I am always talking to my husband about how important I find school. That the plays someone makes out on a football field or wherever will not be what helps make a person succeed in their road to college. Becoming involved in sports is a very small fraction of the road to college. I sometimes honestly believe that my husband has priorities a little backwards when it comes to sports. For me, it's all about the academics.
One day he was reading the paper and came across an article called The Road to College. He knew that I would find it interesting to read, because I am always talking about preparing for high school and beyond. In this article, there were steps listed, starting with middle school and every year after to twelfth grade, in getting ready for college. These were directed more for the California school system, but I think they could apply to almost anyone anywhere.
Meet with school counselor and discuss goal to attend college. Take pre-algebra and algebra if at all possible. Study a foreign language.
Let your child find out if he/she qualifies for a Gifted and Talented program.
Join clubs or teams at school.
Try to earn all A's or B's in all classes.
Put extra effort into major subjects: English, math, and science.
Review ninth-grade schedule with a parent/guardian. Make sure it includes Algebra I or geometry, college preparatory English and other "A to G" approved classes (here in California the A to G is in reference to sections of courses/learning i.e. English, math, history, etc. In college it's in references to the different general education requirements similar to that used in high school)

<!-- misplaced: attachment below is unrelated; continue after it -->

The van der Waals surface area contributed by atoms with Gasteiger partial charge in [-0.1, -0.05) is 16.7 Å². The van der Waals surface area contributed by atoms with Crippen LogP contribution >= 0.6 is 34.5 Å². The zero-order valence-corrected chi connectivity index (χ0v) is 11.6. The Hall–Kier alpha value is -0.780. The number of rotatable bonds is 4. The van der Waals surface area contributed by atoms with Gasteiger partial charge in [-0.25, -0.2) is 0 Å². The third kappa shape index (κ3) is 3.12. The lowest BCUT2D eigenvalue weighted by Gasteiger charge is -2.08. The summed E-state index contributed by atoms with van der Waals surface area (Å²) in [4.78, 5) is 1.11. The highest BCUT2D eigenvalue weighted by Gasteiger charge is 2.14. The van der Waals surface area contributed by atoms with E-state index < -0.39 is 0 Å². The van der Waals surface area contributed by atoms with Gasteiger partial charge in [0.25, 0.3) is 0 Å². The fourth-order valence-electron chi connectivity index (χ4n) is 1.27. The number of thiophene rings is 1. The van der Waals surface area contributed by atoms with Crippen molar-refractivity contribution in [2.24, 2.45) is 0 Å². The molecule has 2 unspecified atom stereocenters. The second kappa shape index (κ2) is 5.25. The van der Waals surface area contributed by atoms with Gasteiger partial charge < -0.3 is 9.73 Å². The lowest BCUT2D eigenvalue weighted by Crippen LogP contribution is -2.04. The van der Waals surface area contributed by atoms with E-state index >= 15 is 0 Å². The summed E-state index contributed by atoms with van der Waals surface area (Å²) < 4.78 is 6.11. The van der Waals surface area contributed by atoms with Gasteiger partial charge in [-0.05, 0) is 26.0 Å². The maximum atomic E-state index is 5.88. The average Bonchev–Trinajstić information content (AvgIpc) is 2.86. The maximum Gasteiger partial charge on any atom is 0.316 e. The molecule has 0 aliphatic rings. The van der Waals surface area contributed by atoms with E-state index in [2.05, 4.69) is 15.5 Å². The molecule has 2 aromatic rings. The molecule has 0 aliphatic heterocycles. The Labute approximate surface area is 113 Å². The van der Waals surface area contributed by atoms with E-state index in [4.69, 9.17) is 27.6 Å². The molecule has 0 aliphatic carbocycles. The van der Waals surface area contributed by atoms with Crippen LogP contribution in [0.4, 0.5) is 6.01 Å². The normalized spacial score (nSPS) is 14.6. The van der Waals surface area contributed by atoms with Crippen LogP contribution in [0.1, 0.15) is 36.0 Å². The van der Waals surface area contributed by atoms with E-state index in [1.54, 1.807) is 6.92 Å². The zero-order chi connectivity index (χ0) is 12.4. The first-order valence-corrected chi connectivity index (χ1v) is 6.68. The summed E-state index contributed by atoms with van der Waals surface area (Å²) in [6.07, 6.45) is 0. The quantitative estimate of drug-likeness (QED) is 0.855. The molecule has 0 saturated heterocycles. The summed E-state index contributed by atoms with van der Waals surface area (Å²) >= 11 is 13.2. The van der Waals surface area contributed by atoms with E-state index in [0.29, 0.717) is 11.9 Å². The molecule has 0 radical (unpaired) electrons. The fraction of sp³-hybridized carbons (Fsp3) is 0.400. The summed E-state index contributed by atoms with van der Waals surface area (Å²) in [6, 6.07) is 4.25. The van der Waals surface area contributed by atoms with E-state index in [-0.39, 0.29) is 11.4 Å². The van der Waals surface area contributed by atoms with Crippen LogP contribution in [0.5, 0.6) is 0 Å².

Map out a four-year class schedule with a counselor. Needed: three to four "A to G" courses each year.
Take Algebra I or geometry, college-prep English and other "A to G" courses.
Most English-language development classes don't meet university English requirements. If an English learner, consider taking community-college courses to catch up.
Strive for A's and B's, and seek extra help as soon as you need it.
Get involved in sports, extracurricular activities or volunteering.
Start a college information folder.
Review your four-year scheduling plan.
Take Geometry or Algebra II, college-prep English, and other "A to G" courses.
Sign up for the PSATs.
Find a study guide for your state's exit exam which is usually February or March.
Research colleges; find out about programs, admissions standards, tuition and location.
Visit at least one college campus.
Part 3 of Road to College will deal with eleventh and twelfth grade.
Credit: Article has Katy Murphy, Jeff Durham/Staff listed below who used certain sources: UC Berkley's College Tools, site, CSU Mentor and Oakland school district's College and Career Readiness Office
A to G courses as defined by California:
*A= U.S. History and Social Science-two years
*C=Math (Algebra I, Geometry and Intermediate Algebra)-at least three years, UC recommends four
*D=Laboratory Science-two years, UC recommends three
*E=Foreign Languages-two years, UC recommends three
*F=Visual and Performing Arts-one year
*G=College preparatory electives-one year
Note: Not all classes in the subjects are "A to G" approved. Find out if yours are.